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In Book One, Chapter Two of A Tale of Two Cities, "The Mail", who seems to be speaking,...

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brandih | eNotes Employee

Posted October 16, 2013 at 11:10 PM via web

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In Book One, Chapter Two of A Tale of Two Cities, "The Mail", who seems to be speaking, what is the point of view and who is the narrator?

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litteacher8 | Middle School Teacher | (Level 1) Distinguished Educator

Posted October 16, 2013 at 11:43 PM (Answer #1)

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Jarvis Lorry is the speaker in the third person point of view of Book One, Chapter 2.

Although the story is told from an omniscient third person point of view, different characters are followed at different times.  Jarvis Lorry is “the first of the persons with whom this history has business,” but we don’t learn his name until the messenger Jerry Cruncher calls for him.

When Jerry gives him an unusual message and he responds with an even stranger reply, the other passengers get very suspicious of him.

With those words the passenger opened the coach door and got in; not at all assisted by his fellow-passengers, who had expeditiously secreted their watches and purses in their boots, and were now making a general pretence of being asleep. (Book 1, Ch. 2)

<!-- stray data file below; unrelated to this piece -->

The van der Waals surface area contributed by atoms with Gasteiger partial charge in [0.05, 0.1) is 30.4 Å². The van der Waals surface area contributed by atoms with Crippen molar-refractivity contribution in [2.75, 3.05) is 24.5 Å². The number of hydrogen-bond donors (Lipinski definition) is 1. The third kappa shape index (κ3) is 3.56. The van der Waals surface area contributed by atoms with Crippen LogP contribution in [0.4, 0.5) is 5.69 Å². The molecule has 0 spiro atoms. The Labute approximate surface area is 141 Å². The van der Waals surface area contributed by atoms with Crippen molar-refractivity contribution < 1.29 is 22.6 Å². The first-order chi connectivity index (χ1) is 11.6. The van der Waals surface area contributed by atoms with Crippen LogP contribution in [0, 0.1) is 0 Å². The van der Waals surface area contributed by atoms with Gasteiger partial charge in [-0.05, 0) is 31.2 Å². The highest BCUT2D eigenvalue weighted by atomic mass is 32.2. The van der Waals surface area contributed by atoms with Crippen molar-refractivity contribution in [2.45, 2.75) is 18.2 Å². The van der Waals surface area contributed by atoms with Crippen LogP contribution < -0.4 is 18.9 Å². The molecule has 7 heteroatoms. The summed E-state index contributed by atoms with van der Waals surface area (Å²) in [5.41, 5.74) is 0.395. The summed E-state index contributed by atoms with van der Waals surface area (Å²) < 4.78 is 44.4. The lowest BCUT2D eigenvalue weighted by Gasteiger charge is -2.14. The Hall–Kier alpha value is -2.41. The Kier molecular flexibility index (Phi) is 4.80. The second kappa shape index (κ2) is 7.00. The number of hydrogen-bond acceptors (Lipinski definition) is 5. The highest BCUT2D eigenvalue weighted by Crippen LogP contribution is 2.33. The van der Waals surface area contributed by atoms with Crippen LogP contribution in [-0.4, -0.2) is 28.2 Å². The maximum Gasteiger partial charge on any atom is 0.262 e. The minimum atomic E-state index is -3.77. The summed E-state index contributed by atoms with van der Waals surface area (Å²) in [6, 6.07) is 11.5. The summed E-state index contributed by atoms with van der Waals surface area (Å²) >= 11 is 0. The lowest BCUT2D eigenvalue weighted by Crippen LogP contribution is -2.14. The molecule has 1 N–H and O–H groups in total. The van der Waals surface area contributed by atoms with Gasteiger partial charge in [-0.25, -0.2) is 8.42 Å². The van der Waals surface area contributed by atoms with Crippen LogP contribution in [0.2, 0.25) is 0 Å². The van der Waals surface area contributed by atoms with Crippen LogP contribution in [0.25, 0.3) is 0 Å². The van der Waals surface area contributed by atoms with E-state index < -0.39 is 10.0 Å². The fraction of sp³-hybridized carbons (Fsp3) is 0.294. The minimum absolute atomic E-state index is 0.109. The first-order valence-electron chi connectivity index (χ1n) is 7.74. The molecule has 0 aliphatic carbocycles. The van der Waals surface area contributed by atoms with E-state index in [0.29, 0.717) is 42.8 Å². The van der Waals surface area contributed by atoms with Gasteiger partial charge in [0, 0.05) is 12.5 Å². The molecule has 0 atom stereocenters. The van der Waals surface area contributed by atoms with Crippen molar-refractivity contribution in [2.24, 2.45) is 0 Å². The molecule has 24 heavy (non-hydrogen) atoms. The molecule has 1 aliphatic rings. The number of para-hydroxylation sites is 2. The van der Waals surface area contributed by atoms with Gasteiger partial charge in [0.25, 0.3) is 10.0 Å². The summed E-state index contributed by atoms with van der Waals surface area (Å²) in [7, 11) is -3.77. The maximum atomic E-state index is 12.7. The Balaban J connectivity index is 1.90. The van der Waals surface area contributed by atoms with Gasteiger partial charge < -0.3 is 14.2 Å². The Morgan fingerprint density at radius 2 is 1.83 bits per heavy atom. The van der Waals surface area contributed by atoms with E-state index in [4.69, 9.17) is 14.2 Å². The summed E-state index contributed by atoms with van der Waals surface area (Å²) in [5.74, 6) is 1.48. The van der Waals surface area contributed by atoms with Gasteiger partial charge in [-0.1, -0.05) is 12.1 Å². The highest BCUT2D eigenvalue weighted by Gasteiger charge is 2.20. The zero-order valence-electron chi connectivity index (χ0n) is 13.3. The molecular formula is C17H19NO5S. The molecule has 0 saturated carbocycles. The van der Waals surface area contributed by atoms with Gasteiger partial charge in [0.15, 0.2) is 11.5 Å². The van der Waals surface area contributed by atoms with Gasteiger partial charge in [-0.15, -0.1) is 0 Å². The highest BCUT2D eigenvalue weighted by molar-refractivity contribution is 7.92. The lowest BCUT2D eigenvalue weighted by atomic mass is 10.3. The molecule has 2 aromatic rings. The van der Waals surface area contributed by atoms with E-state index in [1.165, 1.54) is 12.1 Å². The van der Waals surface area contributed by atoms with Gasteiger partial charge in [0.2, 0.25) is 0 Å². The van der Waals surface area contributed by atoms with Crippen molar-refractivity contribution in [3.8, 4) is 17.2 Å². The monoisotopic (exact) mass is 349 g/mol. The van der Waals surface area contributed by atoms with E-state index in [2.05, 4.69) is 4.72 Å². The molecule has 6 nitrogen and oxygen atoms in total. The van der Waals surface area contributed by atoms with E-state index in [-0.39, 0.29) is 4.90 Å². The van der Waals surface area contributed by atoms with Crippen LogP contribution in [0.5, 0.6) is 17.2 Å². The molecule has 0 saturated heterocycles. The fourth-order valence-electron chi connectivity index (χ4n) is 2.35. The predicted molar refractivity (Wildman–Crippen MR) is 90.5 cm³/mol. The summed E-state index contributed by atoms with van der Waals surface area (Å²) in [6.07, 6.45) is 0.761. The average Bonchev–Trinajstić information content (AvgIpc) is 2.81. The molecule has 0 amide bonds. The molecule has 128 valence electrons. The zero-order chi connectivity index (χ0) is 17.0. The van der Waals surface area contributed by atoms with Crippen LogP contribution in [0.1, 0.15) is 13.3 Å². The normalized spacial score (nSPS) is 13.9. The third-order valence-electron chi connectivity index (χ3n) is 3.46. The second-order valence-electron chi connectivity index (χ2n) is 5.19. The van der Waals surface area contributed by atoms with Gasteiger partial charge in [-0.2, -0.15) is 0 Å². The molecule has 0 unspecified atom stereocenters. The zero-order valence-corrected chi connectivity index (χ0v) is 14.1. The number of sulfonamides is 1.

Lorry’s unusual response, “RECALLED TO LIFE,” actually refers to Dr. Manette.  Although he was never really dead, Dr. Manette was in prison in France, and might as well have been.  To Mr. Lorry it is as if he was brought back from the dead, and he is trying to prepare the man’s daughter Lucie for this revelation.

The choice of Lorry’s perspective for this chapter is an interesting one.  All of Book One provides us with exposition, carefully laying the story before us on a sweeping scale.  In Chapter 1, England and France were compared, and so were the present (Dickens’s present) and the past (the French Revolution).  In this chapter two other characters interact.  The steadfast Lorry demonstrates his personality with his reactions to the message and the ride, and the down to earth (I couldn’t rest the pun) Jerry Cruncher shows his curiosity.  All of this, and the message “RECALLED TO LIFE,” will become crucially important as the story continues.  The reader is just as curious about it as Cruncher.

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